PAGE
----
Exhaustion occurs in most equestrian sports, but it is more frequent in events that require sustained endurance work such as endurance racing, three-day eventing, trial riding, and hunting. Exhaustion is also more likely when an unfit, unacclimatized, or unsound horse is exercised. Mechanisms that contribute to exhaustion include heat retention, fluid and electrolyte loss, acid-base imbalance, and intramuscular glycogen depletion. Clinical signs include elevated temperature, pulse, and respiratory rate; depression; anorexia; unwillingness to continue to exercise; dehydration; weakness; stiffness; hypovolemic shock; exertional myopathy; synchronous diaphragmatic flutter; atrial fibrillation; diarrhea; colic; and laminitis. Treatment includes stopping exercise; rapid cooling; rapid large volume intravenous or oral fluid administration; and nonsteroidal anti-inflammatory drug administration.
Horses that are inadequately trained or have other systemic or musculoskeletal problems or those that are competing in hot conditions may develop a variety of metabolic problems. It is hoped that knowledge of the fluid and electrolyte losses may help in treating horses with metabolic problems and, more importantly, in improving management of horses in training and competition to prevent any loss of performance.
It happens often at endurance races and is, therefore, commonly viewed as a problem of the endurance horse. But heat exhaustion happens in polo ponies, steeplechasers, eventers, trail riders - any horse exerting himself for more than just a quick sprint, and particularly when it's hot and humid outside. At endurance races, the scenario is common to the point of being a stereotype: one of the horses has been pulled from the race for failing to recover adequately during a vet check, and now his condition is worsening despite several minutes of rest, and suddenly the reality hits his worried owner like a freight train: his horse might not make it. The event's on-site veterinarian is summoned, and the drama unfolds.
But what if your horse is stricken and you're at an unsanctioned event, where there's no veterinarian available? Or you're on a training run, rather than at an official event? Or it wasn't intentional exercise at all - your show horse somehow got out of his stall and has been running, terrified, with snarling dogs at his heels, for the past hour as the outside thermometer creeps up to 95°F and the relative humidity is close behind? What do you do?
The hallmark of advanced heat exhaustion is lack of interest in eating or drinking after a workout, despite the absolute certainty, after the rigors of his exercise, the horse desperately needs the liquids and electrolytes that water and food would provide. The full list of signs includes:
The goal in dealing with this dangerous condition is catching it in its earliest stages, before the diagnosis is obvious and before the horse's cardiovascular system breaks down.
This is much more than just a bad case of fatigue. It's a dangerous buildup of heat in the horse's body which, if unresolved, can lead to cardiovascular instability, collapse and death.
It is caused by electrolyte deficits in the exhausted horse that can be astounding, and since the sensation of thirst is linked to the detection of excess salt in the system, the salt deficient horse feels no desire to drink. This means that, if left to his own devices, he would be unlikely to recover because despite his dehydration he has no natural urge to replace the liquids he so desperately needs.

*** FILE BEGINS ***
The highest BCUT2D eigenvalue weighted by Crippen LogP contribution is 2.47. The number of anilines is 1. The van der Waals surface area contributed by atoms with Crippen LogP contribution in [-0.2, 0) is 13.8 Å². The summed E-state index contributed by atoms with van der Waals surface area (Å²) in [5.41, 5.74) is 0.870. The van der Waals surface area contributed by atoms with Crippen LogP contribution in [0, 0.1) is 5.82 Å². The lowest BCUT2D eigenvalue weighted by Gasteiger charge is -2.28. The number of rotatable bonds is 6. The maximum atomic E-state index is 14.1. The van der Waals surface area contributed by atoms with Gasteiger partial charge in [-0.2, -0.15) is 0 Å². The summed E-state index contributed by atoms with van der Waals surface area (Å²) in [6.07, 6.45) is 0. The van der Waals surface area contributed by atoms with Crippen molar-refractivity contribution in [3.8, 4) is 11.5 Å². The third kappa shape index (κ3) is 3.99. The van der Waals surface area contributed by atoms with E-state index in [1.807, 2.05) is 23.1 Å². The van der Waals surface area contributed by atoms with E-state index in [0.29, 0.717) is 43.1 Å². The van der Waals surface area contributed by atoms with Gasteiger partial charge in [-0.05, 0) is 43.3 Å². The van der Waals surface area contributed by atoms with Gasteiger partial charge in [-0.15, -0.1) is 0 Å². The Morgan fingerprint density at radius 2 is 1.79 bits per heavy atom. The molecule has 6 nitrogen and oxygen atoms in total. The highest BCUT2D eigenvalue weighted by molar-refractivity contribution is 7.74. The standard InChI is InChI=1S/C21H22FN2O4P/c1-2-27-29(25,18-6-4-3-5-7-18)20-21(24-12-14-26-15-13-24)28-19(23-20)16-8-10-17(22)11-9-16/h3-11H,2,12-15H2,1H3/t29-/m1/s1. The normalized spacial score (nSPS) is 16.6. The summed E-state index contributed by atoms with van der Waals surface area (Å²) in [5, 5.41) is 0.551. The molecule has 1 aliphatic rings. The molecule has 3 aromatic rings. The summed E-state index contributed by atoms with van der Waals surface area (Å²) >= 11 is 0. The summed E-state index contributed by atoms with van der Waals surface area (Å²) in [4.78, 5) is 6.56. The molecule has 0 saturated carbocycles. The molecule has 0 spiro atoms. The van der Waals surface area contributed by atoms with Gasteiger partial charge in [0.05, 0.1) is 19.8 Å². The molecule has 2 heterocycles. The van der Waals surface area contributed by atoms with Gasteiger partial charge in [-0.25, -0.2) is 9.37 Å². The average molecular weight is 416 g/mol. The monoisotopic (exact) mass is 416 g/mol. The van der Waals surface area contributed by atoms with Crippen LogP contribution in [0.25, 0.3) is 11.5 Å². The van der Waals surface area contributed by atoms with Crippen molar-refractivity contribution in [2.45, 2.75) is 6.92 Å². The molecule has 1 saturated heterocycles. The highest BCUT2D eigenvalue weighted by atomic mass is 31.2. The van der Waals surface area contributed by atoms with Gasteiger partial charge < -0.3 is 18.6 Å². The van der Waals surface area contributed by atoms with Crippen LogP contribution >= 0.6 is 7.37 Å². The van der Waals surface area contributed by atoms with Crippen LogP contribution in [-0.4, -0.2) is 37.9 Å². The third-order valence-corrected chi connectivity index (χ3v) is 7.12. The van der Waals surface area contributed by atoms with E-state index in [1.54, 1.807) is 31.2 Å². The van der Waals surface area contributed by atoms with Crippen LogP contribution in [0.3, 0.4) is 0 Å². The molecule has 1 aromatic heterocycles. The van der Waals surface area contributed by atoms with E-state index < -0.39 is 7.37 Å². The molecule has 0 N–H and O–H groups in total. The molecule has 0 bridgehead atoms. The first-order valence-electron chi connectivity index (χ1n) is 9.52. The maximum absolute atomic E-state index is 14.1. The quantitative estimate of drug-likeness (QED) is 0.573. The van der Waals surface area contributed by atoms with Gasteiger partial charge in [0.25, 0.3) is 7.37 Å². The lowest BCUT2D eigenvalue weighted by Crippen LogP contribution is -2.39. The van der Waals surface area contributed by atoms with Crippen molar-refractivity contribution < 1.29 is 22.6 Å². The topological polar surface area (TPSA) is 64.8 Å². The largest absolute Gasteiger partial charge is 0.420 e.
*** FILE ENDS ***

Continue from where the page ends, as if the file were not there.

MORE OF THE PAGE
To naturally replace electrolytes, the horse must eat. However, of his mineral deficiency is severe enough to cause his gut motility to slow down, he's got a belly ache - it might be very mild and subtle, or it might appear as full-blown colic - but even the mildest colic pain can squelch his desire to eat. He must eat, but he won't.
Meanwhile, he continues to pant in an attempt to blow off the heat that is killing him from the inside. But with each breath he can become more dehydrated, and the muscular activity involved in panting can actually stoke the fire, creating more heat.
As his cardiovascular system collapse, blood vessels to the muscles and skin begin to constrict. This keeps his too-hot blood close to his core, away from the body's surface where it had the best chance of dissipating the extra heat. It also sets the horse up for myositis, because those muscles, which are sorely in need of nourishment after their workout, are suddenly being cut off.
Early in the course of heat exhasution, the horse might appear bright and normal, but he needs to be pushed to keep up the pace, and if you checked his rectal temperature it might be as high as 104° F. Horses that are stricken with heat exhaustion while performing some short-term, high-intensity exercise such as 3-day eventing or polo are likely to have less critical need for fluids and are simply in need of help of lowering their core temperature. For these horses, repeated cool (not cold) water baths and slow, relaxed walking in a light breeze is likely to do the trick. Getting the horse to eat and drink is rarely a challenge, so he'll probably replenish his fluids and electrolytes on his own.
The endurance horse is a different case - his fluid and electrolyte debts are likely to be heavy and possibly life-threatening, and without the option of administering intravenous fluids and electrolytes, you're severely limited. However, even though you're in serious trouble in this situation and should move heaven and earth to get a competent equine veterinarian to come to your aid, you should still be able to help the horse if you're prepared.
Prevention. Heat stroke can be prevented by limiting the horse's exposure to predisposing situations and by insuring that hard-working and endurance horses drink frequently during prolonged exercise.